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January 2000

n by Martin Waligorski

Happy New Year!

Well, another century is behind us. I didn’t finish nearly as many models as I would have liked to. But the ones that I did finish will now go into history as genuine 20th Century antiquities!

One for us significant achievement of this century is bringing model building hobbies to the general public, boosted some time during1950s by the introduction of inexpensive and relatively accurate plastic model kits. The enormous development in this area may be appreciated on the adjacent photographs of this modelling gentleman from the early 1930’s - can anybody recognize the aircraft type? (and no, it is not me on the picture).

Looking back, plastic model building has been improving just about as rapidly as other aspects of our life. Modern manufacturing, materials and technologies, and most of all, gradually improving quality of life giving us more spare time off-work have all resulted in hobbies - model building among them - having gained a significant role among the adult part of our society. Nowadays most of my friends have some kind of an active hobby, be it modelling, playing music, singing, painting, dollhouse construction, DYI or something else.

During the last 20 or so years model building gradually shifted from being primarily a teenager’s pastime to a more mature audience. Although many would see this trend as a sign of modelling being in decline, I would rather say that it have reached maturity. Sure, most of us would like to witness kids’ massive fascination by plastic kits again, but hey, let’s not forget that it recently happened 30 years ago! What we have today is a mature enthusiast market where nice things like laser-quality kits, perfect decals, photo-etched detail parts or even an airbrush are within reach for most of us. I believe it’s likely to stay this way in the future, and that the interest among younger generations, although comparatively smaller, will prevail. Let’s work for it.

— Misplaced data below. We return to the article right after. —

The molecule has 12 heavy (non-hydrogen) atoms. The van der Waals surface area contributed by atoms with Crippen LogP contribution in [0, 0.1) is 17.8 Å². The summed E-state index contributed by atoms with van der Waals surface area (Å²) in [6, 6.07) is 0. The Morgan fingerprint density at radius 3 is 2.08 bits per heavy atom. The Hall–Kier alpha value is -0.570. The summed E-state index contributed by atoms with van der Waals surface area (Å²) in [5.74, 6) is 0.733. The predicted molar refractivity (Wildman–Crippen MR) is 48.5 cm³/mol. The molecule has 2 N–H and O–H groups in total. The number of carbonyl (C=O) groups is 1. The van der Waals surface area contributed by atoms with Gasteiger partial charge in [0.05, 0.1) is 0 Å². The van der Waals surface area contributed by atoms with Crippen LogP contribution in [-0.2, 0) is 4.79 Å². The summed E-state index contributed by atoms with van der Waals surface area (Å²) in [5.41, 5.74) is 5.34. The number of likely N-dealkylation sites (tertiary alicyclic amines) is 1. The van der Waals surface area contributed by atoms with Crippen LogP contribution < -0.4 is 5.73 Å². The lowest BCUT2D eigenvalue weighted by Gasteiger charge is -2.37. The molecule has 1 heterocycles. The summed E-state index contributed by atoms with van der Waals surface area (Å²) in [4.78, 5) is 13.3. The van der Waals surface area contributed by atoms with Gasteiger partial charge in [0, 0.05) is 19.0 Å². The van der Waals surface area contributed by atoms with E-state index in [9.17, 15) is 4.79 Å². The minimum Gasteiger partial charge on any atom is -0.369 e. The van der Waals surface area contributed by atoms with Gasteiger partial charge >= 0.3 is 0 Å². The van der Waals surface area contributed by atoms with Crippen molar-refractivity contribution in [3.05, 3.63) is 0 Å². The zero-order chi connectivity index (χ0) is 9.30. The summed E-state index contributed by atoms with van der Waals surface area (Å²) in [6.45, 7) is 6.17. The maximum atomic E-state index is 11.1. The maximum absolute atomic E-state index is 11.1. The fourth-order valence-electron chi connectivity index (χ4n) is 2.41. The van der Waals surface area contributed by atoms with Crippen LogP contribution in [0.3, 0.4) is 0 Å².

And hopefully, scale model building will be remembered as a pleasant heritage of the 20th Century. It is somewhat ironic that our most popular areas of interest – two World Wars, and other armed conflicts – most certainly will not.

...and Another Anniversary...

Reflecting on the past, I would like to take the opportunity and remind you that this December also marked the 3rd anniversary of this web site. Being on the Internet for so long ranks us among the veterans… so let’s make a short summary. As webmasters love statistics, I cannot restrain myself from including some of it below.

General Statistics

...showing the grade of development. Measured in December 1997 and December 1999, respectively.




Average no. of site visitors per day



Modelling articles pages published in The Magazine (pages)



Website volume (megabyte data)



No. of contributors



Visitors per country

The diagram shows approximate statistics of the top 12 countries that our visitors come from.

Most Popular Subjects

What have our visitors been expecting to find? Judging from the statistics from our search engine, the most sought-after subjects have been as follows:

1. Color reference charts
2. Spitfire
3. Fw 190
4. Bf 109
5. Mustang
6. SAAB Viggen

As you can see, our site has also reached "maturity" - quite extraordinary because it has always been based purely on voluntary work. I’d like to thank those from all over the world who generously worked for free to make this publication better during 1999. Special thanks to Frank Spahr, Janne Nilsson and Göran Kindlund for a steady flow of excellent modelling articles; Rick Kent for those amazing camouflage profiles and all the research behind them; Peter Alsterberg for hundreds of excellent photographs; to Mats Hammar for the cartoons; Magnus Fridsell for articles, photos and translation work; Urban Fredriksson for his color charts; Joe Baugher, Ragnar Ragnarsson, Philip Treweek and Tim Mc Coy for their research and writing. Also to Jeff Warshaw, Joachim Smith, Anders Nowotny, Mark Wlodarczyk, Anders Svennevik and all the others who gave their contributions.

Build more steady models in the coming century; your grandchildren will be happy to have one or two as family memorabilia!

Martin Waligorski


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